Arpita Singh’ paintings are vibrant and energetic; her work is dominated by blues and pinks and pulsates with life. Arpita born in Bara Nagar, now a part of Bangladesh, in the year 1937 received her education from the Delhi Polytechnic. She passed out with a Diploma in Fine Arts in 1959. After her graduation, she took on a job with the Cottage Industries Restoration Program, a body of the Government of India. Her job entailed interaction with the traditional weavers and artisans from Indian villages. This exposure to different forms had a major influence on her style. In the 70’, her paintings were black and white abstracts done with pen and ink. In 1972, she had her first solo exhibition at the Chemould Gallery, New Delhi and has exhibited regularly ever since. Soon Arpita started using color in a rather restrained way. By the end of the decade, her paintings blended the abstract with the figurative. Figures and Flowers painted in 1971 depicts a rather chaotic world inhabited with floating figures.
Described as a figurative artist and a modernist, Arpita’s work incorporates traditional Indian art forms and styles such as different types of folk art and miniaturist paintings. Her early paintings were mainly water colors on paper. By the 80’s, the theme of women became a part of many of her paintings which were distinctly based on Bengali folk art. The paintings should be seen from the standpoint of the woman encircled and cocooned within her own home. Her canvas became crowded with images of domestic objects that one is surrounded with every day. Trees, flowers, flower vases, animals, teapots, pillows, festoons and flags make an appearance in her paintings along with women who live charmed domestic lives going about their daily tasks and routines. Child Bride with Swan (1985) and Girl Smoking Cigarette (1985) are examples of her protagonists, leading uncomplicated lives.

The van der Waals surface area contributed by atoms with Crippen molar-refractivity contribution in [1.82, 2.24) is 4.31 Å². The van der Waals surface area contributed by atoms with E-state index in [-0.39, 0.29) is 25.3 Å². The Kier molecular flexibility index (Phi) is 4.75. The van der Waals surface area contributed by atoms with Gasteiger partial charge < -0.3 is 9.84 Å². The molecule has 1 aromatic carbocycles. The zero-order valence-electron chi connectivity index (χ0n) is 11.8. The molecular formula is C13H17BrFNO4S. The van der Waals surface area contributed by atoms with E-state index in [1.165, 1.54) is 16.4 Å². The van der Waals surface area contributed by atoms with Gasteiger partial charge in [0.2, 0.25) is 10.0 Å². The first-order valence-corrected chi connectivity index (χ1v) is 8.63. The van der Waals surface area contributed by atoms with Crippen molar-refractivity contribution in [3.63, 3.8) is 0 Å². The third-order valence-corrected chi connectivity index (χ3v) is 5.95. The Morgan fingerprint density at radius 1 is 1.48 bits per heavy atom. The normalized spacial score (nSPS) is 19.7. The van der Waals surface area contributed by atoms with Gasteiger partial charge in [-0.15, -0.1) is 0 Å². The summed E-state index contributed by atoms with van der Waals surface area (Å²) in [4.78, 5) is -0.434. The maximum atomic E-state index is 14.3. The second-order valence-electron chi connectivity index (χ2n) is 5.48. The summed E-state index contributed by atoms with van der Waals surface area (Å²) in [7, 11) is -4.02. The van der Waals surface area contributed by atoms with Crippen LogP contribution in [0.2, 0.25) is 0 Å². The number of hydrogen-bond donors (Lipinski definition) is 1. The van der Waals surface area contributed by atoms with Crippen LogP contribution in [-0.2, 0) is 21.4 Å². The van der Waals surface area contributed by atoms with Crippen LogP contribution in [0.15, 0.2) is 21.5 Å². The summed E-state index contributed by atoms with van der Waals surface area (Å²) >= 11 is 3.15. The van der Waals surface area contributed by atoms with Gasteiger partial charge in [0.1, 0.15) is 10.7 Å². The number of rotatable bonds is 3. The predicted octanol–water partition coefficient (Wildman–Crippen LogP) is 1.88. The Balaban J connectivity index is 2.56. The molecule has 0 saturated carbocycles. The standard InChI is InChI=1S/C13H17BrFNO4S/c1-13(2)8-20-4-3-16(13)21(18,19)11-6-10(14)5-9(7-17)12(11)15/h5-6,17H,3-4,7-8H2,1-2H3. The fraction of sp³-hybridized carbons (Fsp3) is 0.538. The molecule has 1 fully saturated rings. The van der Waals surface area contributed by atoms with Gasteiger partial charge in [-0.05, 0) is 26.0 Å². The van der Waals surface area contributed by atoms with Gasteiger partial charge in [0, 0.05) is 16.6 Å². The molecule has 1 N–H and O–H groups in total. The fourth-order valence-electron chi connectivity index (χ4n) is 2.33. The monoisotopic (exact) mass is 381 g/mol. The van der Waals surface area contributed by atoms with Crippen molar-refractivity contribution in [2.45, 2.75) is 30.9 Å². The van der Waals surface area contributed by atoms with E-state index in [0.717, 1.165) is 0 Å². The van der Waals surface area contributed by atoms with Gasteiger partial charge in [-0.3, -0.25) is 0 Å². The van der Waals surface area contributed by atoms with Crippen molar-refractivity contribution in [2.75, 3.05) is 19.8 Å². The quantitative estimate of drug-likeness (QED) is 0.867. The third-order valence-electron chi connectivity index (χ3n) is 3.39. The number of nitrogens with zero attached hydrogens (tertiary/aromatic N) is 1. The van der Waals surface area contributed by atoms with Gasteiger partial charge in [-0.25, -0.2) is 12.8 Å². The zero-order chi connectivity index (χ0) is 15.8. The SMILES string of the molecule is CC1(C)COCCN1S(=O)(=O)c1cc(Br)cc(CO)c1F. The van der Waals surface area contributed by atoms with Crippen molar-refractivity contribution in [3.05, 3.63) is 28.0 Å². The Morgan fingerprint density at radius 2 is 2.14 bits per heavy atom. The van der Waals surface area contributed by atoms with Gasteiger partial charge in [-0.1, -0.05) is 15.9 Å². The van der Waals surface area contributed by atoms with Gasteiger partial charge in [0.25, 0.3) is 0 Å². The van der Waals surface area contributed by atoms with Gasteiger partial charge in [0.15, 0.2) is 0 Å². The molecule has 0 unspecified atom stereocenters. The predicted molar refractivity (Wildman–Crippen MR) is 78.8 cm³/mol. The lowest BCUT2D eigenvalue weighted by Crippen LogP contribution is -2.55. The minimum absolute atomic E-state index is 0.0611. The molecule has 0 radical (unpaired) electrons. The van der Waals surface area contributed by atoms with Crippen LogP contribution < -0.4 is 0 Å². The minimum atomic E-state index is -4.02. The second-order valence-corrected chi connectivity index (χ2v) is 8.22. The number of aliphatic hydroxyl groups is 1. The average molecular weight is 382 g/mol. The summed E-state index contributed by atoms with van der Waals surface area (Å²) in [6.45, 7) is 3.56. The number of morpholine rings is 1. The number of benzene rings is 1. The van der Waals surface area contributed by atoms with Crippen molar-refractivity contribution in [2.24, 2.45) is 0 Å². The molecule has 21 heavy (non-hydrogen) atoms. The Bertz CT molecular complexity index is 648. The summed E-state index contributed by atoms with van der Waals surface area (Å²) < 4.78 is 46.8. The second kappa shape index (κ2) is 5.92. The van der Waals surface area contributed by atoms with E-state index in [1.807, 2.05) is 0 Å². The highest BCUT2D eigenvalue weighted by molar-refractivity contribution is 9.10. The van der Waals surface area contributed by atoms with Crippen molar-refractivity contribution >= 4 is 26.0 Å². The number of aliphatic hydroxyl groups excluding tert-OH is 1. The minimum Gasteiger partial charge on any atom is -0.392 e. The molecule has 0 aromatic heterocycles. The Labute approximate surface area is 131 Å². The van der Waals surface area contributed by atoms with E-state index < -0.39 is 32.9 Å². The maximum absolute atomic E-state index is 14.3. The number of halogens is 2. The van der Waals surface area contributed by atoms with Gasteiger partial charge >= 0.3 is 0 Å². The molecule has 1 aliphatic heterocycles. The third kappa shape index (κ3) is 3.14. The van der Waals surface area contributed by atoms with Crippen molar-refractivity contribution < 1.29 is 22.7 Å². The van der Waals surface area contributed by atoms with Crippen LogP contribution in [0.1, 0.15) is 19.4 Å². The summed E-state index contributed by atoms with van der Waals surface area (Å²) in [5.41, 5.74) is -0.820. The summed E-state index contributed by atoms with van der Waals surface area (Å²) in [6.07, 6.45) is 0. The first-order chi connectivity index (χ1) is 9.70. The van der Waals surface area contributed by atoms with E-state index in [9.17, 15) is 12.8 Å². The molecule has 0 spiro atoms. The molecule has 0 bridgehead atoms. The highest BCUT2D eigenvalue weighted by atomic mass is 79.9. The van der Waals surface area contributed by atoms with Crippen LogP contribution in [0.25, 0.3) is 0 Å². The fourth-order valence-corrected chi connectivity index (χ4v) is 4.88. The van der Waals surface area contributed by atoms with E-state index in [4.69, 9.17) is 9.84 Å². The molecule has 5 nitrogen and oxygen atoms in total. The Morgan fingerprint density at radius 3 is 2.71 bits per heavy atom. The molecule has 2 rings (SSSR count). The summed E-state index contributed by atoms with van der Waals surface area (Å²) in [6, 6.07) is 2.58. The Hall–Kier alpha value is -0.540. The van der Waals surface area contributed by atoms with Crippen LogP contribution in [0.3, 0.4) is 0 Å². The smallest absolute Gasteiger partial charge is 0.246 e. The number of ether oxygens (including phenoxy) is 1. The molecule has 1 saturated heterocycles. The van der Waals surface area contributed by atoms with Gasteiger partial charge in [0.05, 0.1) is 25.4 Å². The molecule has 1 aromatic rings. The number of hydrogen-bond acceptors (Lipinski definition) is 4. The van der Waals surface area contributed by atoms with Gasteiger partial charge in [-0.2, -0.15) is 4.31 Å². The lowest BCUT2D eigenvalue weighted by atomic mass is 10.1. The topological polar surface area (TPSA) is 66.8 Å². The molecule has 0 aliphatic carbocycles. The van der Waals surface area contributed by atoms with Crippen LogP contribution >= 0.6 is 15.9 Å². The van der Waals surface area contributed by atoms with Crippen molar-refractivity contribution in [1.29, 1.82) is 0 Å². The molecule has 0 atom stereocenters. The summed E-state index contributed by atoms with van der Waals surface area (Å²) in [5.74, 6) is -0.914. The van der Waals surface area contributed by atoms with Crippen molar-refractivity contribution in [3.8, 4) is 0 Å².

In the 90’s, there was a dramatic shift in her style when she started using oil on canvas. Most of Arpita’s paintings remained female-centric and portray the woman’s point of view about her life in India. The gamut of emotions depicted in her oeuvres range from sorrow to joy and suffering to hope. Underlying the images she creates, is a commentary on the problems faced by the contemporary woman and the girl child in today’s society, social injustice and violence. In some of her paintings the women appear nude. Her paintings however, do not have sexual overtones but reflect the woman’s vulnerability. All her paintings have a story to tell but even so, it would be an understatement to call her work narrative.
Violence that reared its head on the national and international scene slowly found its way onto Arpita’s canvas as seen in The White Chair (1983), The series on Ayesha Kidwai, Durga (1993), My Mother (1993) and A Dead Man on the Street: is It You, Krishna (1994). The assassination of Indira Gandhi, the Indian prime Minister, the anti-Sikh riots of 1984, communal riots and the Gulf War struck an echo in the work of Arpita. Images of hostility, aggression and death were reflected in motifs such as guns, knives, cars and planes, soldiers, killers and corpses which permeated her canvases. These symbols of violence intrude into one’s privacy creating a feeling of uncertainty. Women were particularly shown at the receiving end of this brutality. Over the years Arpita’s woman has matured, the young girl has been replaced by an older one. The female form has an aging body with a heightened sexual desire. The latent sexual tension is clearly visible between the two; middle aged women protagonists seen in her work of 1989, Women Watching a Plane.
Arpita has won several awards throughout her career. They include the All India Drawing Exhibition held in Chandigarh in 1981-82, The Algeria Biennale in 1987 and the Parishad Samman from the Sahitya Kala Parishad, New Delhi in 1991. She has over 20 solo exhibitions to her credit; the major one’s being the Drawing 94 held at Gallery Espace, New Delhi in 1994, Memory Jars at Bose Pacia Modern, New York in 2003; Picture Postcard 2003-2006 held at Vadhera Art Gallery, New Delhi in 2006; and has participated in almost 50 group exhibitions. Her piece of work, a unique oil-on-canvas Wish Dream, sold for Rupees 9.6 crore (2.4 million dollars) in December 2011. It comprises of 16 individual canvases about 287x159 inches. It is a large work for an artist who has not produced too many paintings in her lifetime thereby making it a rare collector’s item.